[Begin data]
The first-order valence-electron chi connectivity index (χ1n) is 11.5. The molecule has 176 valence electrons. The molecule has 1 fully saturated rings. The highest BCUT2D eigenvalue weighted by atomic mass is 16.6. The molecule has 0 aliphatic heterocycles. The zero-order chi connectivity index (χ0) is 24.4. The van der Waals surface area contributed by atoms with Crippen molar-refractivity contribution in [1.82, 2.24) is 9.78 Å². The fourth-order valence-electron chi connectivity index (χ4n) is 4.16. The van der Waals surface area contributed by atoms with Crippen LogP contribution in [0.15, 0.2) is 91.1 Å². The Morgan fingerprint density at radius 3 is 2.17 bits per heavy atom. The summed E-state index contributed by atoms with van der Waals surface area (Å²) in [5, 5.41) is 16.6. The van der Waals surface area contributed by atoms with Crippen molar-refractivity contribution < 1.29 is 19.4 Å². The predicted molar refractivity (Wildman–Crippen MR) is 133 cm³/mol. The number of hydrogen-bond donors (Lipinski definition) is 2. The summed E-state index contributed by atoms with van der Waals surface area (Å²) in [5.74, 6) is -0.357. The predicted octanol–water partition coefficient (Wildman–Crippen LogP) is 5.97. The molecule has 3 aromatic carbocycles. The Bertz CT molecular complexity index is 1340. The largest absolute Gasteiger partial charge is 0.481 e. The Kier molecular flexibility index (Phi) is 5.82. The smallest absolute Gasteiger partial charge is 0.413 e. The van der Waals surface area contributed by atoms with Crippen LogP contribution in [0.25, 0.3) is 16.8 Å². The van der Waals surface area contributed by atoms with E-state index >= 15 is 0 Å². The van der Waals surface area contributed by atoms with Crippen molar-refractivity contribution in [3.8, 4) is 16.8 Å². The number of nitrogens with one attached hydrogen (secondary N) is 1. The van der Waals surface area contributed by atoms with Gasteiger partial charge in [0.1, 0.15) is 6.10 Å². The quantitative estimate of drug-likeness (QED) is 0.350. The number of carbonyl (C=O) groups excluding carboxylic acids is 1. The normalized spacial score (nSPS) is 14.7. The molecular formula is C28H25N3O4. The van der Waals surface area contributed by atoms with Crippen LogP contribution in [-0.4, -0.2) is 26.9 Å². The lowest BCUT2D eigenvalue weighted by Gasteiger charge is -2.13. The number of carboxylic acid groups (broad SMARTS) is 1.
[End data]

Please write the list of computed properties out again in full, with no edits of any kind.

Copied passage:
The first-order valence-electron chi connectivity index (χ1n) is 11.5. The molecule has 176 valence electrons. The molecule has 1 fully saturated rings. The highest BCUT2D eigenvalue weighted by atomic mass is 16.6. The molecule has 0 aliphatic heterocycles. The zero-order chi connectivity index (χ0) is 24.4. The van der Waals surface area contributed by atoms with Crippen molar-refractivity contribution in [1.82, 2.24) is 9.78 Å². The fourth-order valence-electron chi connectivity index (χ4n) is 4.16. The van der Waals surface area contributed by atoms with Crippen LogP contribution in [0.15, 0.2) is 91.1 Å². The Morgan fingerprint density at radius 3 is 2.17 bits per heavy atom. The summed E-state index contributed by atoms with van der Waals surface area (Å²) in [5, 5.41) is 16.6. The van der Waals surface area contributed by atoms with Crippen molar-refractivity contribution < 1.29 is 19.4 Å². The predicted molar refractivity (Wildman–Crippen MR) is 133 cm³/mol. The number of hydrogen-bond donors (Lipinski definition) is 2. The summed E-state index contributed by atoms with van der Waals surface area (Å²) in [5.74, 6) is -0.357. The predicted octanol–water partition coefficient (Wildman–Crippen LogP) is 5.97. The molecule has 3 aromatic carbocycles. The Bertz CT molecular complexity index is 1340. The largest absolute Gasteiger partial charge is 0.481 e. The Kier molecular flexibility index (Phi) is 5.82. The smallest absolute Gasteiger partial charge is 0.413 e. The van der Waals surface area contributed by atoms with Crippen LogP contribution in [0.25, 0.3) is 16.8 Å². The van der Waals surface area contributed by atoms with E-state index >= 15 is 0 Å². The van der Waals surface area contributed by atoms with Crippen molar-refractivity contribution in [3.8, 4) is 16.8 Å². The number of nitrogens with one attached hydrogen (secondary N) is 1. The van der Waals surface area contributed by atoms with Gasteiger partial charge in [0.1, 0.15) is 6.10 Å². The quantitative estimate of drug-likeness (QED) is 0.350. The number of carbonyl (C=O) groups excluding carboxylic acids is 1. The normalized spacial score (nSPS) is 14.7. The molecular formula is C28H25N3O4. The van der Waals surface area contributed by atoms with Crippen LogP contribution in [-0.4, -0.2) is 26.9 Å². The lowest BCUT2D eigenvalue weighted by Gasteiger charge is -2.13. The number of carboxylic acid groups (broad SMARTS) is 1.